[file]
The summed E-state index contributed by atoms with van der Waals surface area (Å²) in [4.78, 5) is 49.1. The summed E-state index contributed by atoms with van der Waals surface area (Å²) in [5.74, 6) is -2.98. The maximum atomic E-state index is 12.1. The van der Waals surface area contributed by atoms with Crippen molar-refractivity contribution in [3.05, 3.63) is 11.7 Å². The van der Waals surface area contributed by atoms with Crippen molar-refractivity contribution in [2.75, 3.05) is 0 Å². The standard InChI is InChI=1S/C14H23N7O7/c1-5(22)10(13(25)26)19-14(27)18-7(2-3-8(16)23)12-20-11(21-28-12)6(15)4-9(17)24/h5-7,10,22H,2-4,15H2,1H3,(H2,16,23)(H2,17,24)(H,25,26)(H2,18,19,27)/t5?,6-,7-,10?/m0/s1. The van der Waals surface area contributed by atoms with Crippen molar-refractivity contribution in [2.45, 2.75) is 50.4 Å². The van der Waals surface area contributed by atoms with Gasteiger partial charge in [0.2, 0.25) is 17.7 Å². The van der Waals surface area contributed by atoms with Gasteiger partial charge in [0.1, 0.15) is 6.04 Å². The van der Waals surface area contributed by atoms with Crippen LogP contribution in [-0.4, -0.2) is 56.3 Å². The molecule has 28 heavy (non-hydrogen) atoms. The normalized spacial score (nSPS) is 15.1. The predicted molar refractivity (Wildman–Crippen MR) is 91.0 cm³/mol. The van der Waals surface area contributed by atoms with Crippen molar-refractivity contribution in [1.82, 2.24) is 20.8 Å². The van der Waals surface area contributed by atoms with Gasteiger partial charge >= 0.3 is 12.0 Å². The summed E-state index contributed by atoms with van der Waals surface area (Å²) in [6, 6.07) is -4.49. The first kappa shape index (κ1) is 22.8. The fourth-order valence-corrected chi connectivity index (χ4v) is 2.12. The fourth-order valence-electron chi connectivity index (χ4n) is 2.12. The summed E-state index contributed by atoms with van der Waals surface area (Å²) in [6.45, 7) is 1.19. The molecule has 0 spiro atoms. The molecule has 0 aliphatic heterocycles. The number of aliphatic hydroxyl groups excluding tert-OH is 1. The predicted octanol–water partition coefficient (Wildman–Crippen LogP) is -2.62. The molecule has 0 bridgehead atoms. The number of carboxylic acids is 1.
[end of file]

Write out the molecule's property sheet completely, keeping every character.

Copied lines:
The summed E-state index contributed by atoms with van der Waals surface area (Å²) in [4.78, 5) is 49.1. The summed E-state index contributed by atoms with van der Waals surface area (Å²) in [5.74, 6) is -2.98. The maximum atomic E-state index is 12.1. The van der Waals surface area contributed by atoms with Crippen molar-refractivity contribution in [3.05, 3.63) is 11.7 Å². The van der Waals surface area contributed by atoms with Crippen molar-refractivity contribution in [2.75, 3.05) is 0 Å². The standard InChI is InChI=1S/C14H23N7O7/c1-5(22)10(13(25)26)19-14(27)18-7(2-3-8(16)23)12-20-11(21-28-12)6(15)4-9(17)24/h5-7,10,22H,2-4,15H2,1H3,(H2,16,23)(H2,17,24)(H,25,26)(H2,18,19,27)/t5?,6-,7-,10?/m0/s1. The van der Waals surface area contributed by atoms with Crippen molar-refractivity contribution in [2.45, 2.75) is 50.4 Å². The van der Waals surface area contributed by atoms with Gasteiger partial charge in [0.2, 0.25) is 17.7 Å². The van der Waals surface area contributed by atoms with Gasteiger partial charge in [0.1, 0.15) is 6.04 Å². The van der Waals surface area contributed by atoms with Crippen LogP contribution in [-0.4, -0.2) is 56.3 Å². The molecule has 28 heavy (non-hydrogen) atoms. The normalized spacial score (nSPS) is 15.1. The predicted molar refractivity (Wildman–Crippen MR) is 91.0 cm³/mol. The van der Waals surface area contributed by atoms with Crippen molar-refractivity contribution in [1.82, 2.24) is 20.8 Å². The van der Waals surface area contributed by atoms with Gasteiger partial charge >= 0.3 is 12.0 Å². The summed E-state index contributed by atoms with van der Waals surface area (Å²) in [6, 6.07) is -4.49. The first kappa shape index (κ1) is 22.8. The fourth-order valence-corrected chi connectivity index (χ4v) is 2.12. The fourth-order valence-electron chi connectivity index (χ4n) is 2.12. The summed E-state index contributed by atoms with van der Waals surface area (Å²) in [6.45, 7) is 1.19. The molecule has 0 spiro atoms. The molecule has 0 aliphatic heterocycles. The number of aliphatic hydroxyl groups excluding tert-OH is 1. The predicted octanol–water partition coefficient (Wildman–Crippen LogP) is -2.62. The molecule has 0 bridgehead atoms. The number of carboxylic acids is 1.